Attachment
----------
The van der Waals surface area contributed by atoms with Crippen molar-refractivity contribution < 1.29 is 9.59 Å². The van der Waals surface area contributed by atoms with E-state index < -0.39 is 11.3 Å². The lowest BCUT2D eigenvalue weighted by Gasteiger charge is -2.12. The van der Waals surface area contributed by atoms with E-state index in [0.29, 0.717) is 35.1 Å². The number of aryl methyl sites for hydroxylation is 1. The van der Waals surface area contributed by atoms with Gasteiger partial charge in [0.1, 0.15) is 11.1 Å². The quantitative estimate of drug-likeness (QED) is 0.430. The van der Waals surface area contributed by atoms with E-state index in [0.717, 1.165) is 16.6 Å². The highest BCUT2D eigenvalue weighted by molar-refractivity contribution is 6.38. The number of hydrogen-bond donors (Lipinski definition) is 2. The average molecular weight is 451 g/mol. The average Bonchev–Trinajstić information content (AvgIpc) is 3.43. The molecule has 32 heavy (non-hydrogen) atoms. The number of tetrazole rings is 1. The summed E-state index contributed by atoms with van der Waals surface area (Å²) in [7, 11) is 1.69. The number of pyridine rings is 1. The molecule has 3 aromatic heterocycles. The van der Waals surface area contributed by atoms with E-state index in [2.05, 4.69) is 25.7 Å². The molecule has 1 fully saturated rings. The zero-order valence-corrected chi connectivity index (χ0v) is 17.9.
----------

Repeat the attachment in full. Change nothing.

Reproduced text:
The van der Waals surface area contributed by atoms with Crippen molar-refractivity contribution < 1.29 is 9.59 Å². The van der Waals surface area contributed by atoms with E-state index < -0.39 is 11.3 Å². The lowest BCUT2D eigenvalue weighted by Gasteiger charge is -2.12. The van der Waals surface area contributed by atoms with E-state index in [0.29, 0.717) is 35.1 Å². The number of aryl methyl sites for hydroxylation is 1. The van der Waals surface area contributed by atoms with Gasteiger partial charge in [0.1, 0.15) is 11.1 Å². The quantitative estimate of drug-likeness (QED) is 0.430. The van der Waals surface area contributed by atoms with E-state index in [0.717, 1.165) is 16.6 Å². The highest BCUT2D eigenvalue weighted by molar-refractivity contribution is 6.38. The number of hydrogen-bond donors (Lipinski definition) is 2. The average molecular weight is 451 g/mol. The average Bonchev–Trinajstić information content (AvgIpc) is 3.43. The molecule has 32 heavy (non-hydrogen) atoms. The number of tetrazole rings is 1. The summed E-state index contributed by atoms with van der Waals surface area (Å²) in [7, 11) is 1.69. The number of pyridine rings is 1. The molecule has 3 aromatic heterocycles. The van der Waals surface area contributed by atoms with E-state index in [2.05, 4.69) is 25.7 Å². The molecule has 1 fully saturated rings. The zero-order valence-corrected chi connectivity index (χ0v) is 17.9.